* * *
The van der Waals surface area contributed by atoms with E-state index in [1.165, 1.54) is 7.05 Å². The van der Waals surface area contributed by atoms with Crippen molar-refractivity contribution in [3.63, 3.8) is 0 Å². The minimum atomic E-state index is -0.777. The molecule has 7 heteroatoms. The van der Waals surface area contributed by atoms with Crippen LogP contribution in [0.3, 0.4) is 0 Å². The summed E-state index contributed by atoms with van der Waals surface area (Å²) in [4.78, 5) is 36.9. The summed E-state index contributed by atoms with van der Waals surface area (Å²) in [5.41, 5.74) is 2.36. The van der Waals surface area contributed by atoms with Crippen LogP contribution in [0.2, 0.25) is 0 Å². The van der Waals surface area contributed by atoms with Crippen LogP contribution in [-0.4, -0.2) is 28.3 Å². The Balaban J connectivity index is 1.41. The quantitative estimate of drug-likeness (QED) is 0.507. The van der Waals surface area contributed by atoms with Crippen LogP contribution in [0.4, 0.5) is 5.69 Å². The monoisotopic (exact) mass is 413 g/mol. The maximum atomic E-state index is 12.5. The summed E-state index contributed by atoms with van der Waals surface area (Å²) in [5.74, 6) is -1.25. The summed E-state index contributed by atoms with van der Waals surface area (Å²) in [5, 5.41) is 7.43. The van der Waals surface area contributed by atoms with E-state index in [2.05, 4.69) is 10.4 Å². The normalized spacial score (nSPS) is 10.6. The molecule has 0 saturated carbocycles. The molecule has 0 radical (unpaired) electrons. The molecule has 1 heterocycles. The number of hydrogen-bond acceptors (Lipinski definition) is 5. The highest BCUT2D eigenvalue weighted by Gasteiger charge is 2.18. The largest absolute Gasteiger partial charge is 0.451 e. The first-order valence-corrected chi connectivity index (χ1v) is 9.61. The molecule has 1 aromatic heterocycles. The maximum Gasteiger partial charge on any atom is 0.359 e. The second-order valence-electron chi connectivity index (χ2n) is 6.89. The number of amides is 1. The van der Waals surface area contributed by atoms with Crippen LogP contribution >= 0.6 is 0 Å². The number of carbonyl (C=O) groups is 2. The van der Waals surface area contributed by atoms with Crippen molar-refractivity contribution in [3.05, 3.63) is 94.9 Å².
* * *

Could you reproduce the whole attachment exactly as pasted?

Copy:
The van der Waals surface area contributed by atoms with E-state index in [1.165, 1.54) is 7.05 Å². The van der Waals surface area contributed by atoms with Crippen molar-refractivity contribution in [3.63, 3.8) is 0 Å². The minimum atomic E-state index is -0.777. The molecule has 7 heteroatoms. The van der Waals surface area contributed by atoms with Crippen LogP contribution in [0.3, 0.4) is 0 Å². The summed E-state index contributed by atoms with van der Waals surface area (Å²) in [4.78, 5) is 36.9. The summed E-state index contributed by atoms with van der Waals surface area (Å²) in [5.41, 5.74) is 2.36. The van der Waals surface area contributed by atoms with Crippen LogP contribution in [0.2, 0.25) is 0 Å². The van der Waals surface area contributed by atoms with Crippen LogP contribution in [-0.4, -0.2) is 28.3 Å². The Balaban J connectivity index is 1.41. The quantitative estimate of drug-likeness (QED) is 0.507. The van der Waals surface area contributed by atoms with Crippen LogP contribution in [0.4, 0.5) is 5.69 Å². The monoisotopic (exact) mass is 413 g/mol. The maximum atomic E-state index is 12.5. The summed E-state index contributed by atoms with van der Waals surface area (Å²) in [5.74, 6) is -1.25. The summed E-state index contributed by atoms with van der Waals surface area (Å²) in [5, 5.41) is 7.43. The van der Waals surface area contributed by atoms with E-state index in [2.05, 4.69) is 10.4 Å². The normalized spacial score (nSPS) is 10.6. The molecule has 0 saturated carbocycles. The molecule has 0 radical (unpaired) electrons. The molecule has 1 heterocycles. The number of hydrogen-bond acceptors (Lipinski definition) is 5. The highest BCUT2D eigenvalue weighted by Gasteiger charge is 2.18. The largest absolute Gasteiger partial charge is 0.451 e. The first-order valence-corrected chi connectivity index (χ1v) is 9.61. The molecule has 1 aromatic heterocycles. The maximum Gasteiger partial charge on any atom is 0.359 e. The second-order valence-electron chi connectivity index (χ2n) is 6.89. The number of amides is 1. The van der Waals surface area contributed by atoms with Crippen LogP contribution >= 0.6 is 0 Å². The number of carbonyl (C=O) groups is 2. The van der Waals surface area contributed by atoms with Crippen molar-refractivity contribution in [3.05, 3.63) is 94.9 Å².